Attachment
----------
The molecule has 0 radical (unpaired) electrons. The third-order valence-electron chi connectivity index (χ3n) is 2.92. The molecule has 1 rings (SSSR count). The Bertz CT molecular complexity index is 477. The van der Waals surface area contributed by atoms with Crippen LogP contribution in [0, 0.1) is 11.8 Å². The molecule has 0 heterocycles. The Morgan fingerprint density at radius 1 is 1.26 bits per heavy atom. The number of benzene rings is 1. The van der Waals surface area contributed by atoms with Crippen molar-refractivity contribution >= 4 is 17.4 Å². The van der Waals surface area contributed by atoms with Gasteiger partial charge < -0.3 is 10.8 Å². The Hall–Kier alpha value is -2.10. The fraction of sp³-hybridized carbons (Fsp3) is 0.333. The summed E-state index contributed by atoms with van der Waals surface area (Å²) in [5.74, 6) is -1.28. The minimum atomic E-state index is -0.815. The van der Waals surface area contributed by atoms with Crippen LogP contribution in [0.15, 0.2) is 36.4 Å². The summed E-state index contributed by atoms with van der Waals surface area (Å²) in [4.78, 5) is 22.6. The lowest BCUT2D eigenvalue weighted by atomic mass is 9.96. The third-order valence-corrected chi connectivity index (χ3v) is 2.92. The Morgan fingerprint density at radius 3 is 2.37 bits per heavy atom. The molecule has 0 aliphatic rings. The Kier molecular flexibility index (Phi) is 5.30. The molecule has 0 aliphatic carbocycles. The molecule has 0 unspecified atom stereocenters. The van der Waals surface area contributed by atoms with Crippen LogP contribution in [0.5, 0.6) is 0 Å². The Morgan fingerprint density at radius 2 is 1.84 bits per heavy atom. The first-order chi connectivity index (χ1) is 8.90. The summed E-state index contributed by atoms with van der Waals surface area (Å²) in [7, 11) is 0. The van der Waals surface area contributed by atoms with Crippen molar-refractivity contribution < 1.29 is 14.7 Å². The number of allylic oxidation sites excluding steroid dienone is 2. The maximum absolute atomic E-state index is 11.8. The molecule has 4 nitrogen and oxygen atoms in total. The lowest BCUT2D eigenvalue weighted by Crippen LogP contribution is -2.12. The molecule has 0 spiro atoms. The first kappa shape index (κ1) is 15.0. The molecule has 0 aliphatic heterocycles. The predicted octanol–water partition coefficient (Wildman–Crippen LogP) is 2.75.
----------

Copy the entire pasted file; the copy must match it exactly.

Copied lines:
The molecule has 0 radical (unpaired) electrons. The third-order valence-electron chi connectivity index (χ3n) is 2.92. The molecule has 1 rings (SSSR count). The Bertz CT molecular complexity index is 477. The van der Waals surface area contributed by atoms with Crippen LogP contribution in [0, 0.1) is 11.8 Å². The molecule has 0 heterocycles. The Morgan fingerprint density at radius 1 is 1.26 bits per heavy atom. The number of benzene rings is 1. The van der Waals surface area contributed by atoms with Crippen molar-refractivity contribution >= 4 is 17.4 Å². The van der Waals surface area contributed by atoms with Gasteiger partial charge < -0.3 is 10.8 Å². The Hall–Kier alpha value is -2.10. The fraction of sp³-hybridized carbons (Fsp3) is 0.333. The summed E-state index contributed by atoms with van der Waals surface area (Å²) in [5.74, 6) is -1.28. The minimum atomic E-state index is -0.815. The van der Waals surface area contributed by atoms with Crippen LogP contribution in [0.15, 0.2) is 36.4 Å². The summed E-state index contributed by atoms with van der Waals surface area (Å²) in [4.78, 5) is 22.6. The lowest BCUT2D eigenvalue weighted by atomic mass is 9.96. The third-order valence-corrected chi connectivity index (χ3v) is 2.92. The Morgan fingerprint density at radius 3 is 2.37 bits per heavy atom. The molecule has 0 aliphatic rings. The Kier molecular flexibility index (Phi) is 5.30. The molecule has 0 aliphatic carbocycles. The molecule has 0 unspecified atom stereocenters. The van der Waals surface area contributed by atoms with Crippen LogP contribution in [0.5, 0.6) is 0 Å². The Morgan fingerprint density at radius 2 is 1.84 bits per heavy atom. The first-order chi connectivity index (χ1) is 8.90. The summed E-state index contributed by atoms with van der Waals surface area (Å²) in [7, 11) is 0. The van der Waals surface area contributed by atoms with Crippen molar-refractivity contribution < 1.29 is 14.7 Å². The number of allylic oxidation sites excluding steroid dienone is 2. The maximum absolute atomic E-state index is 11.8. The molecule has 4 nitrogen and oxygen atoms in total. The lowest BCUT2D eigenvalue weighted by Crippen LogP contribution is -2.12. The molecule has 0 spiro atoms. The first kappa shape index (κ1) is 15.0. The molecule has 0 aliphatic heterocycles. The predicted octanol–water partition coefficient (Wildman–Crippen LogP) is 2.75.